3.    Bankrupts with High Income Tax Debt

a.    Mandatory Application for Discharge


For bankrupts with more than $200,000 (including principal, interest and penalties) in personal income tax debt (federal and/or provincial), representing 75 per cent or more of their total unsecured proven claims, an application for discharge is required.  For first and second time bankrupts, such an application may be made when the bankrupt would have been eligible for an automatic discharge.  For all other bankrupts, the hearing may not be heard until 36 months have expired.

b.    Discharge Hearing


The court may refuse the discharge, suspend the discharge, or provide a conditional discharge.  The burden is on the bankrupt to justify the relief requested and the court is directed to take into account:

i.    The bankrupt’s circumstances at the time the personal income tax debt was incurred;

ii.    The efforts made by the bankrupt to pay the personal income tax;

iii.    Whether the bankrupt paid other debts while failing to make reasonable efforts to pay the personal income tax debt; and

iv.    The bankrupt’s financial prospects for the future.

A discharge order may be modified after one year.

4.    Bankrupts with Student Loans


Since 1997, government funded student loans incurred within first a two-year period and, after 1998, a ten-year period from the bankruptcy date have formed an exception to discharge.  The reforms shorten this period and modify the process for discharging these loans somewhat.

a.    Exception to Discharge


Government student loans are non-dischargeable for seven years after the debtor ceases to be a student.

b.    Application to Discharge

Where a bankrupt has non-dischargeable student loans at the time of bankruptcy they are entitled to make an application for discharge of these student loans after seven years.  In addition, such a bankrupt may make an application for relief on hardship grounds after five years.

5.    Treatment of RRSPs and RRIFs

The protection of RRSPs and RRIFs (tax-sheltered retirement savings plans) provided by provincial law is restored such that they do not become property of the bankrupt divisible among his or her creditors.  Where RRSPs and RRIFs are not protected by provincial law, they will be afforded protection under the BIA.  An exception is provided for any contributions made in the 12 months preceding bankruptcy.  Such contributions are not excluded from property of the bankrupt divisible among his or her creditors.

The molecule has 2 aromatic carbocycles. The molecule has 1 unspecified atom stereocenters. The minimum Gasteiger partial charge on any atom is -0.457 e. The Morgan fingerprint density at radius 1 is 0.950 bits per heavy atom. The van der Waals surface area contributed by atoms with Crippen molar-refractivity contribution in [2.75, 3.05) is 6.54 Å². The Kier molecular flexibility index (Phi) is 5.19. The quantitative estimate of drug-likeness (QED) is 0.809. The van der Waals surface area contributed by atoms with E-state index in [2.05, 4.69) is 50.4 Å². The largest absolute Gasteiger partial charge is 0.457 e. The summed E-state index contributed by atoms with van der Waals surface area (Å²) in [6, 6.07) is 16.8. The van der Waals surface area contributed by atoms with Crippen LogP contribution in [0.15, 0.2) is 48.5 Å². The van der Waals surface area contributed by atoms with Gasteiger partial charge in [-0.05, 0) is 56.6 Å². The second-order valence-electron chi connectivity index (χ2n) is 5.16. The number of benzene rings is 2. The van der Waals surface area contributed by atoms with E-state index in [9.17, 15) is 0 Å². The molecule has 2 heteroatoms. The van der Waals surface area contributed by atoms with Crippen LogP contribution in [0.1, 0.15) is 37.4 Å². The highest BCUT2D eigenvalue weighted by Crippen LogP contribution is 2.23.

6.    Tax Refunds


Bankruptcy trustees are typically paid in part out of the bankrupt’s tax refunds.  The reforms clarify the legality of this practice.

A bankrupt’s tax refund for prior years and for the entire year of bankruptcy become property of the estate.

7.    Consumer Proposals

This set of reforms deals with the practice that had developed where consumers were filing commercial proposals because their debt exceeded the $75,000 limit for consumer proposals.

A consumer proposal may now be filed by a person with up to $250,000 in debts, excluding the mortgages on their principal residence.

8.    Ipso Facto Clauses

Limits are now placed on creditors’ ability to terminate a contract or a supply of service to a bankrupt.  The main ipso facto clauses for consumers relate to basic services, such as telephone, gas, electricity and leases.

9.    Trustee Fees


Subject to any directives issued by the Office of the Superintendent in Bankruptcy, trustees are permitted to enter into binding contracts with debtors for payment of their fees for up to a year following the debtor’s discharge.  This provision applies even where the debtor has no surplus income.